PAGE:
Real Conservation is Taking Care of What You Already Own

Thursday, August 21, 2014
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This is the first in a series of posts for The Hill by Shawn Regan, who is now a contributor to their blog. The full article is posted in The Hill's Contributors section.

The federal government's land acquisition fund is in need of reform.

Department of the Interior Secretary Sally Jewell is traveling the country this month to promote the Land and Water Conservation Fund (LWCF), the government's primary source of funding for federal land acquisitions. The fund, which marks its 50th anniversary next month, devotes up to $900 million each year from offshore oil and gas revenues to acquire lands for conservation and recreation purposes.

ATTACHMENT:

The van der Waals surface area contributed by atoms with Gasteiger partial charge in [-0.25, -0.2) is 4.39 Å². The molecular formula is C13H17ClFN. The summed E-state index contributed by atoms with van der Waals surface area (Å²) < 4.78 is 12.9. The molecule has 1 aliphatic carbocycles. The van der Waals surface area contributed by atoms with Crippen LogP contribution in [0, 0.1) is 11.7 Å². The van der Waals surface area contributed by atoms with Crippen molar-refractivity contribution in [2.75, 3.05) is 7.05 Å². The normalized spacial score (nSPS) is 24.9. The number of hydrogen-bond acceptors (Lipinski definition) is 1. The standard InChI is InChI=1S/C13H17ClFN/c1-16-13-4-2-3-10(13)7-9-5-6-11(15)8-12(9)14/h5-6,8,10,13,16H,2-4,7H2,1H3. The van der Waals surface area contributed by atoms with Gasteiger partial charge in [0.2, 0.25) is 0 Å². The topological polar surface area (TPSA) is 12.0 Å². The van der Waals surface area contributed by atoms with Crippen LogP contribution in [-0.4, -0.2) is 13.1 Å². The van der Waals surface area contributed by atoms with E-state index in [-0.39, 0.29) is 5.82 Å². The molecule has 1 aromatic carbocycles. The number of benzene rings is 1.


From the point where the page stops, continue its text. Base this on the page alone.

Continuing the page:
While many are praising the fund's achievements, consider another upcoming anniversary: the National Park Service's centennial in 2016. The National Park Service — responsible for managing "crown jewels" such as Yellowstone and Yosemite — is on track to celebrate its 100th year facing an $11.5 billion backlog in deferred maintenance projects. These include deteriorating facilities, leaky wastewater systems, and deficient roads, bridges and trails.

To read the remainder of this post, click here.

Shawn Regan is a research fellow and PERC and the director of outreach and publications. He holds a M.S. in Applied Economics from Montana State University and degrees in economics and environmental science from Berry College. His writing has appeared in the Wall Street Journal, Quartz, High Country News, National Review, Reason, Regulation, Grist...
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